Apollo Tele Health Services (ATHS), the commercial wing of Apollo Telemedicine, and Dubai-based multinational conglomerate Landmark Group recently organised free preventive healthcare camps in Delhi, Chennai, Bengaluru and Delhi under their “GET ACTIVE” programme.
The initiative includes assessment of “risk factors” for non-communicable diseases (NCDs), screening using point of care devices testing devices, diet and lifestyle modification counselling and teleconsultation for identified beneficiaries, an official statement said.
“The Get Active programme validates our commitment towards bringing healthcare of international standards within the reach of every individual. The joint effort with Landmark for preventive healthcare brought promising results with more than one lakh people screened across three metros,” said Prathap C Reddy, Founder and Chairman of Apollo.
Under the programme, the beneficiaries are imparted ‘Informative Education and Communication’ (IEC) on NCDs through illustrative videos in vernacular languages and tele-consultation at the camp site with clinical experts. The programme also includes post intervention follow up using tele calling to assess knowledge, attitude and practice (KAP) gap among the beneficiaries and tracking of beneficiaries.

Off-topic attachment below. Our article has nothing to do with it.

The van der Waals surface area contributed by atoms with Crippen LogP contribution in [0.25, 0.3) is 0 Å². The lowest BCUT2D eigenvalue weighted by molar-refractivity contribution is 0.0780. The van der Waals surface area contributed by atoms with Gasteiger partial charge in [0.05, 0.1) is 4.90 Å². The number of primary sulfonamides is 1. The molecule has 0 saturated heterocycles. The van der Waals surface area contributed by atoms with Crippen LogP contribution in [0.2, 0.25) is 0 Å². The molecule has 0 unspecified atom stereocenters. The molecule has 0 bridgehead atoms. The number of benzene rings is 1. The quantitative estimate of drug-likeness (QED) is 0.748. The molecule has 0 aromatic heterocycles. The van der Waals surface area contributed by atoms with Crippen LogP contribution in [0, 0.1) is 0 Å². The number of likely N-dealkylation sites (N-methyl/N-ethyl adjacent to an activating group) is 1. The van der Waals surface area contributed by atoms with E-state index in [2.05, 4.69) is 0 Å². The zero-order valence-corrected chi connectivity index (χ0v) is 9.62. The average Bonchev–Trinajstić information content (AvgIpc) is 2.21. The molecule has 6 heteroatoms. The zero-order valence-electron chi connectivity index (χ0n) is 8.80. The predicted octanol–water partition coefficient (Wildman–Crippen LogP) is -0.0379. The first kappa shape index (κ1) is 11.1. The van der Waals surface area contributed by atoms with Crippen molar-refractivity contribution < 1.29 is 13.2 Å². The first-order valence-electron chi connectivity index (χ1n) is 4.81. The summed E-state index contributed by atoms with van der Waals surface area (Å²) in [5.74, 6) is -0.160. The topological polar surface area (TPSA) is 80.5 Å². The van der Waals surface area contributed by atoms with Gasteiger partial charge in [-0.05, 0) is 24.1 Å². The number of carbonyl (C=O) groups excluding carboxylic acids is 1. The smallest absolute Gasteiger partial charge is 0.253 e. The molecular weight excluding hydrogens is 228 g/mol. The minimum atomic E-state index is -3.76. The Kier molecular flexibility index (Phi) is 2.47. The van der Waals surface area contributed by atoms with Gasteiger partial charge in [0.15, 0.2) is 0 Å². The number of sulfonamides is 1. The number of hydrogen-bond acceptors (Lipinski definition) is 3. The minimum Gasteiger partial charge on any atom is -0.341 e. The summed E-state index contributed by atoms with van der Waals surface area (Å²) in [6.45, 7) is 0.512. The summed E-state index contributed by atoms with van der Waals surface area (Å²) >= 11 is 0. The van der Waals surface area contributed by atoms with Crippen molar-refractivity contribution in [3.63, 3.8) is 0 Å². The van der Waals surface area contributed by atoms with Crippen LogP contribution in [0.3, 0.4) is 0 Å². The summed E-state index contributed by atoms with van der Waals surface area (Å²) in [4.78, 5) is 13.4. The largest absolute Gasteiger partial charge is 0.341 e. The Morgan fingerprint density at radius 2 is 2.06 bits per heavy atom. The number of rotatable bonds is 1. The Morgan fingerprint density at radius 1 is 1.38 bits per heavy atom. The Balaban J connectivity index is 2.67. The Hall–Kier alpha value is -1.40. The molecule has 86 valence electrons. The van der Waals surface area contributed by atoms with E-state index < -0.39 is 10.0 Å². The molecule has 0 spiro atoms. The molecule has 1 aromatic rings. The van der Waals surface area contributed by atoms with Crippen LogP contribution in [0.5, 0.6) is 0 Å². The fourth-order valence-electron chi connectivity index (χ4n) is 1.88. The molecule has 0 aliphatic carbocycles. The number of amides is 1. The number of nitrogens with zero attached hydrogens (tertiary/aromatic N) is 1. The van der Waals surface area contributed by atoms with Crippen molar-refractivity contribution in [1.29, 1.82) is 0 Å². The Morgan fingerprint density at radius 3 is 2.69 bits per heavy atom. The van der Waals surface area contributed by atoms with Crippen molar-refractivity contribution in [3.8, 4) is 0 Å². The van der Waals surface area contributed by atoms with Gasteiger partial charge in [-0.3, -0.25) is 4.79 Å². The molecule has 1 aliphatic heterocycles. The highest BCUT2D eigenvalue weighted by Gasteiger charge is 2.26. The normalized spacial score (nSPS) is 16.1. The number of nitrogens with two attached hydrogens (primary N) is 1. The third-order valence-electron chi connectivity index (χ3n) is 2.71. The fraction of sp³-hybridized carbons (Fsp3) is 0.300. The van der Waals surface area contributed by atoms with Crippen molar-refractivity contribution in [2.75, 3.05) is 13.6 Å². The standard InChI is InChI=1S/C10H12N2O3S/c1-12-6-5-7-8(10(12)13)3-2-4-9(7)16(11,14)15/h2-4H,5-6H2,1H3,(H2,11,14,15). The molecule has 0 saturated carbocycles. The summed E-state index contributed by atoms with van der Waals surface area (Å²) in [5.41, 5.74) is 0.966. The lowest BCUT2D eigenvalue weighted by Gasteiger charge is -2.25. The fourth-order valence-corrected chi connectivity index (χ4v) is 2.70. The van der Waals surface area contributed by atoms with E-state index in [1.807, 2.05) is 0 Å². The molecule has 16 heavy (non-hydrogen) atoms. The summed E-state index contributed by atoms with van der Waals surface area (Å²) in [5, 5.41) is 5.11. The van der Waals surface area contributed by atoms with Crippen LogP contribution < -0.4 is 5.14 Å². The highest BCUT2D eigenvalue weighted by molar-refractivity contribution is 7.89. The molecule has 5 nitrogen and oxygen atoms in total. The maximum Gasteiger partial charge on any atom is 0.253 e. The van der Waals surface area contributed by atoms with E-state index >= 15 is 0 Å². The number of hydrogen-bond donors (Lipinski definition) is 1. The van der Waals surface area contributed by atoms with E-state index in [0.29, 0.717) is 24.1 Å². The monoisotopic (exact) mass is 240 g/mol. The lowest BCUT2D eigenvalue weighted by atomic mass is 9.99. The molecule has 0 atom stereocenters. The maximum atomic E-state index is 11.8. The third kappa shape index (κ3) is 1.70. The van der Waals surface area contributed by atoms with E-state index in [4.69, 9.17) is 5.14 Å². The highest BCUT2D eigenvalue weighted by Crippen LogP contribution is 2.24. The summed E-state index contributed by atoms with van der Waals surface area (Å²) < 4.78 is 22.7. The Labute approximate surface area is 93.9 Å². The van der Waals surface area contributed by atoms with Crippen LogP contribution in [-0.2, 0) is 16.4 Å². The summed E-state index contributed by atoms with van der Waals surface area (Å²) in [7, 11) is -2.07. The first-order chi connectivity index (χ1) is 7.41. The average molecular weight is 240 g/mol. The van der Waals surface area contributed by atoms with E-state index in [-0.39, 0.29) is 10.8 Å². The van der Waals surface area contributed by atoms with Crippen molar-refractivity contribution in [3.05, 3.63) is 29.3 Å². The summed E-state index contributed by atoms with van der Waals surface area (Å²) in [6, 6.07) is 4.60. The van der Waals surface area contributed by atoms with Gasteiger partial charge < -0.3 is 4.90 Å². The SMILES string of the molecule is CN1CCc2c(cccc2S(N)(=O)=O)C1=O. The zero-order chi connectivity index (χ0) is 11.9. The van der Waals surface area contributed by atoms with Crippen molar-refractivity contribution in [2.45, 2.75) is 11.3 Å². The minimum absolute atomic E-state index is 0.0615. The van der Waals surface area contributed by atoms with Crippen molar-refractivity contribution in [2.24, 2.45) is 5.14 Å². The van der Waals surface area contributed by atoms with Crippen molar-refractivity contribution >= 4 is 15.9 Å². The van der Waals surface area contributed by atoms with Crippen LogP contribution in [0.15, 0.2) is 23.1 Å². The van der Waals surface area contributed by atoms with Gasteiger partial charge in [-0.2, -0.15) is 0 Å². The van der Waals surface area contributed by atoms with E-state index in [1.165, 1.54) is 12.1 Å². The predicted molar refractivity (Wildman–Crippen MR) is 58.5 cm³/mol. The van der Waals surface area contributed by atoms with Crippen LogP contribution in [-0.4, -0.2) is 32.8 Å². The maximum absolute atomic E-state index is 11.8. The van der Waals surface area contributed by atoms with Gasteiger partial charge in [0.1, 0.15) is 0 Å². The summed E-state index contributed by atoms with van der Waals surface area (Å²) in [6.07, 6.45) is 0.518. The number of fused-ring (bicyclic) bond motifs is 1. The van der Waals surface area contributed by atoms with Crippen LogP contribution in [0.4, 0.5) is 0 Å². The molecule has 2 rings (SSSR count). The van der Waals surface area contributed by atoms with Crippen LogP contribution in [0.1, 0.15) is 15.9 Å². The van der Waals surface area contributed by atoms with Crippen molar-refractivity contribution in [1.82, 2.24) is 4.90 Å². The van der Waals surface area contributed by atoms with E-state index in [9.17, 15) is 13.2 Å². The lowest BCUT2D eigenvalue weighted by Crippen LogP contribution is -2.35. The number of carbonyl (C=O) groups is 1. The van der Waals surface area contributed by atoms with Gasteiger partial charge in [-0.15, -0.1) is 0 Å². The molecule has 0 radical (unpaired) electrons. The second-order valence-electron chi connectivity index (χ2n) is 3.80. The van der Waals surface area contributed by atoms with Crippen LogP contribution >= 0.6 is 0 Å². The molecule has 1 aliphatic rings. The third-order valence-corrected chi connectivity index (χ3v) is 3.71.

Commenting on the program, Sangita Reddy, Joint Managing Director, Apollo, added, “The programme not only imparts knowledge on non communicable diseases for promoting prevention and management but also identify population ‘at risk’ for development of diseases.”
Non communicable diseases include a broad category of long-term diseases like diabetes, hypertension, cardio-vascular diseases (CVD), stroke and cancers. NCDs are the primary reasons of mortality and morbidity attributing to more than 63 per cent of all global deaths. Middle-income countries like India contribute to 90 per cent of preventable, premature deaths due to NCDs.
In India, 26 per cent probability of deaths between 30 and 70 years are caused due to diseases like heart attack, cancer, diabetes and respiratory diseases.
The joint initiative has been designed to screen large-scale communities across geographies. Information and Communication (ICT) tools have been integrated into it not only to make it more scalable but also to monitor and evaluate vital information from these screening camps.